Beyond close analysis, what tools might be helpful?

The field of digital forensics involves tracing a media artifact’s point of origin and path of circulation. It also aims to devise ways to detect and assess different forms of tampering. A variety of tools have been created by private companies, government agencies, and nonprofit organizations to aid in these endeavors. For example, Sensity’s “deepfake detection” platform, the Defense Advanced Research Project Agency’s (DARPA) MediFor program, Adobe’s Content Authenticity Initiative, TinEye’s image recognition software, and Amnesty International’s YouTube Data Viewer.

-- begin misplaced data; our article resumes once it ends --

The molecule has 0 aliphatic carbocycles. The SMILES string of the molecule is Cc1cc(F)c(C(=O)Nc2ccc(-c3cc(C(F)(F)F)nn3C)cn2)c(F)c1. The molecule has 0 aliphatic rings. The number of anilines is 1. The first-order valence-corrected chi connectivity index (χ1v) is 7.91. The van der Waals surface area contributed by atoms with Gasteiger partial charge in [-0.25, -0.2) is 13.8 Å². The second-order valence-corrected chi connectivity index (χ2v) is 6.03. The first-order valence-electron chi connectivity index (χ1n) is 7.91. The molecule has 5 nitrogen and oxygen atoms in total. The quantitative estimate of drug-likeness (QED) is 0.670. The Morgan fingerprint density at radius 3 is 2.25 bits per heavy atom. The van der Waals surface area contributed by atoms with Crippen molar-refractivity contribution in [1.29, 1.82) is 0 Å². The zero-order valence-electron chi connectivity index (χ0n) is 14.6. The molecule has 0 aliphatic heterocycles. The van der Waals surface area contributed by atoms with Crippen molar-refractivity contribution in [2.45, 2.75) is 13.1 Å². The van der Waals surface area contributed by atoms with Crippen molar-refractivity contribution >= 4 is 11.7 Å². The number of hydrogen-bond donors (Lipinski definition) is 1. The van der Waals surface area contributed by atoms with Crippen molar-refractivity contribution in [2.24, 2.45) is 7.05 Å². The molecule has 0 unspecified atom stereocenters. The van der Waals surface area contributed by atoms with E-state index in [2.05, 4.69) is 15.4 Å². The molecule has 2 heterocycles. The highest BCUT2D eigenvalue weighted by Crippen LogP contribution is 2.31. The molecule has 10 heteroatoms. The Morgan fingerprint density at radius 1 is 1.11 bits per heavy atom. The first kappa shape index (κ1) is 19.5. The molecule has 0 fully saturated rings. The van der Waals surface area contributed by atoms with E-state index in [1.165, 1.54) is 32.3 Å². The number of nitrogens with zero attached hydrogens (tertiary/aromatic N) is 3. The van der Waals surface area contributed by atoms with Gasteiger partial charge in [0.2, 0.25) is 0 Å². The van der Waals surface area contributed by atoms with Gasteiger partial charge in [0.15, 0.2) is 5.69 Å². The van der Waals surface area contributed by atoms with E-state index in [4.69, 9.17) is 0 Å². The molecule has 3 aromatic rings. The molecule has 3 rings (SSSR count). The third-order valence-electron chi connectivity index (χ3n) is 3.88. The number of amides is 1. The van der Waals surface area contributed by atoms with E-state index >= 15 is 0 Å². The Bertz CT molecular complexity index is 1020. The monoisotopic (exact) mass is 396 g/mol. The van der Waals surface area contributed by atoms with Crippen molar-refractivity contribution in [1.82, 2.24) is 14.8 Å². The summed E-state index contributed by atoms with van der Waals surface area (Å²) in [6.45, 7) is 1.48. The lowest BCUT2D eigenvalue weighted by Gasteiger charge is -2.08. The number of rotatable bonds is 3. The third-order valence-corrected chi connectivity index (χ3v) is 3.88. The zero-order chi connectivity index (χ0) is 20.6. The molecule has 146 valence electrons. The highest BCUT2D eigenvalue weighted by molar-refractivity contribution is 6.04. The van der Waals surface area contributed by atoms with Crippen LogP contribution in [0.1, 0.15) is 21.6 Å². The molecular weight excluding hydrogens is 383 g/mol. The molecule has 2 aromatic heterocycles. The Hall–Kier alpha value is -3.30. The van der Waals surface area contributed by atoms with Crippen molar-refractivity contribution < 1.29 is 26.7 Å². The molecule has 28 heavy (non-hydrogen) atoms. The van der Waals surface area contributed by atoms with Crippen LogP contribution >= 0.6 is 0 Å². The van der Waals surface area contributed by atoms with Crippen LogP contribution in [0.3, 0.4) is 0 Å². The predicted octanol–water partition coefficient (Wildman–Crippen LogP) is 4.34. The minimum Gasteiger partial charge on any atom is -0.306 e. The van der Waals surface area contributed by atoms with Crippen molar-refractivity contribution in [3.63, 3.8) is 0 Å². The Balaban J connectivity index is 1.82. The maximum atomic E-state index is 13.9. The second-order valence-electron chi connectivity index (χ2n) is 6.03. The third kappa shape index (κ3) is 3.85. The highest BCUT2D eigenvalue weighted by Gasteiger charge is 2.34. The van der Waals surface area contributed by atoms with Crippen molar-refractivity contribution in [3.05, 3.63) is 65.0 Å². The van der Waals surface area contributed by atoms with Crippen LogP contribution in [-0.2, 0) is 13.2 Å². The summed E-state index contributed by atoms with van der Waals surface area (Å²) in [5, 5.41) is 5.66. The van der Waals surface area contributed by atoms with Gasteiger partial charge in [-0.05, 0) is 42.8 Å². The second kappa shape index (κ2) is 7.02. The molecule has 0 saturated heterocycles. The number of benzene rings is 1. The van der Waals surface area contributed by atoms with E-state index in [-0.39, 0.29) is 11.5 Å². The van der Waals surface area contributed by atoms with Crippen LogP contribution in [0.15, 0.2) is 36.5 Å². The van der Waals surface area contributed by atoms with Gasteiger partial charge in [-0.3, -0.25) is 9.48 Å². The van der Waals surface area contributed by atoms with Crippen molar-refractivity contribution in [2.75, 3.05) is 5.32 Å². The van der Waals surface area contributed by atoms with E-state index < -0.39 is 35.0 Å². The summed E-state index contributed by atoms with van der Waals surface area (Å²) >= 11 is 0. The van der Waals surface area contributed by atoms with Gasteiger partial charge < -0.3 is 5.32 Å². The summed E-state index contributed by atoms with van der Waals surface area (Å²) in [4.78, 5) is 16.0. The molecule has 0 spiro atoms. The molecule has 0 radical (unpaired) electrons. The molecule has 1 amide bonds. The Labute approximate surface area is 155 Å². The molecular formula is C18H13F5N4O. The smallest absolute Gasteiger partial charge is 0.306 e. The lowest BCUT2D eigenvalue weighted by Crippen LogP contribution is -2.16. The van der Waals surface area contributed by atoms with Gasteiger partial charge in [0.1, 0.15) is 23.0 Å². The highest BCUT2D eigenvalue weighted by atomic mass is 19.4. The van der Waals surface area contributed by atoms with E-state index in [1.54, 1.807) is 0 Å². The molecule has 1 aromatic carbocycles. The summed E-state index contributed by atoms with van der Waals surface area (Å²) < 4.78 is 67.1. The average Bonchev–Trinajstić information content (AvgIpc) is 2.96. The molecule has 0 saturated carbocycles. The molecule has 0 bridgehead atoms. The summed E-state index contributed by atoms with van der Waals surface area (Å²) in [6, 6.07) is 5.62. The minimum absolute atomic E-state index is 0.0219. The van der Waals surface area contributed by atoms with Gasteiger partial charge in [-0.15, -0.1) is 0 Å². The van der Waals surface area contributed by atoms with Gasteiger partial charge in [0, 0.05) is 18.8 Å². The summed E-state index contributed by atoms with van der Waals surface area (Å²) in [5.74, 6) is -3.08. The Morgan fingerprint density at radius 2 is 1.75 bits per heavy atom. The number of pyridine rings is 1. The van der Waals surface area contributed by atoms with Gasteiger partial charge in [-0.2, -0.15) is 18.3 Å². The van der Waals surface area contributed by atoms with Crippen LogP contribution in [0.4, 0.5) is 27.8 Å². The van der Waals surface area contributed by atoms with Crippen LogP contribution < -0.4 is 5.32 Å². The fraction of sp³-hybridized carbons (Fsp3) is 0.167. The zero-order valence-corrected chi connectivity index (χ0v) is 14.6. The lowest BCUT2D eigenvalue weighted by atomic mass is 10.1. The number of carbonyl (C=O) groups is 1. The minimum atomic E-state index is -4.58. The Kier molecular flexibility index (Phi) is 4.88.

These tools can be helpful to professional journalists aiming to verify images and videos that they encounter, as well as authenticate the media that they create using watermarks and invisible signatures.

Reference L. Verdoliva, “Media Forensics and DeepFakes: An Overview,” in IEEE Journal of Selected Topics in Signal Processing, vol. 14, no. 5, pp. 910-932, Aug. 2020, doi: 10.1109/JSTSP.2020.3002101. Background theme image from Shutterstock.

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